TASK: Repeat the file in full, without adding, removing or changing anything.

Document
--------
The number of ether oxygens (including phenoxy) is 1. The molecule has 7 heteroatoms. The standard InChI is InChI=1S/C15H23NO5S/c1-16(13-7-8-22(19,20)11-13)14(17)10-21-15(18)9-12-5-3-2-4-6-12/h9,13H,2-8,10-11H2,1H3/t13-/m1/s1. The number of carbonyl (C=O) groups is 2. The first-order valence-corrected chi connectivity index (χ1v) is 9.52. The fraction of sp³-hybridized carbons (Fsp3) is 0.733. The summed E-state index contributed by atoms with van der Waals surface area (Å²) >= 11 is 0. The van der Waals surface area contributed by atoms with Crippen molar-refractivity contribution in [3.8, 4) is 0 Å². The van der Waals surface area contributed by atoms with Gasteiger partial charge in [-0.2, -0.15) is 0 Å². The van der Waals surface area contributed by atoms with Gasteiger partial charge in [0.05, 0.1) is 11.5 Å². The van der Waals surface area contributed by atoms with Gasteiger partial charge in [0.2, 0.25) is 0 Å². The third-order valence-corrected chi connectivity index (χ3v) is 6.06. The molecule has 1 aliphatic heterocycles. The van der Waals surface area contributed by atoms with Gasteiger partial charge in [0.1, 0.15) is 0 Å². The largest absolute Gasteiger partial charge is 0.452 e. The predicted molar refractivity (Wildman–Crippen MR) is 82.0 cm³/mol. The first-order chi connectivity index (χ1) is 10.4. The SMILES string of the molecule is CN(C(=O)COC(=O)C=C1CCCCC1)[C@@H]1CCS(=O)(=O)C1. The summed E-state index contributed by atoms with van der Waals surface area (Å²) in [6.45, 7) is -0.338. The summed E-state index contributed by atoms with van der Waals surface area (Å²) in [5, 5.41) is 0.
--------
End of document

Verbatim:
The number of ether oxygens (including phenoxy) is 1. The molecule has 7 heteroatoms. The standard InChI is InChI=1S/C15H23NO5S/c1-16(13-7-8-22(19,20)11-13)14(17)10-21-15(18)9-12-5-3-2-4-6-12/h9,13H,2-8,10-11H2,1H3/t13-/m1/s1. The number of carbonyl (C=O) groups is 2. The first-order valence-corrected chi connectivity index (χ1v) is 9.52. The fraction of sp³-hybridized carbons (Fsp3) is 0.733. The summed E-state index contributed by atoms with van der Waals surface area (Å²) >= 11 is 0. The van der Waals surface area contributed by atoms with Crippen molar-refractivity contribution in [3.8, 4) is 0 Å². The van der Waals surface area contributed by atoms with Gasteiger partial charge in [-0.2, -0.15) is 0 Å². The van der Waals surface area contributed by atoms with Gasteiger partial charge in [0.05, 0.1) is 11.5 Å². The van der Waals surface area contributed by atoms with Gasteiger partial charge in [0.2, 0.25) is 0 Å². The third-order valence-corrected chi connectivity index (χ3v) is 6.06. The molecule has 1 aliphatic heterocycles. The van der Waals surface area contributed by atoms with Gasteiger partial charge in [0.1, 0.15) is 0 Å². The largest absolute Gasteiger partial charge is 0.452 e. The predicted molar refractivity (Wildman–Crippen MR) is 82.0 cm³/mol. The first-order chi connectivity index (χ1) is 10.4. The SMILES string of the molecule is CN(C(=O)COC(=O)C=C1CCCCC1)[C@@H]1CCS(=O)(=O)C1. The summed E-state index contributed by atoms with van der Waals surface area (Å²) in [6.45, 7) is -0.338. The summed E-state index contributed by atoms with van der Waals surface area (Å²) in [5, 5.41) is 0.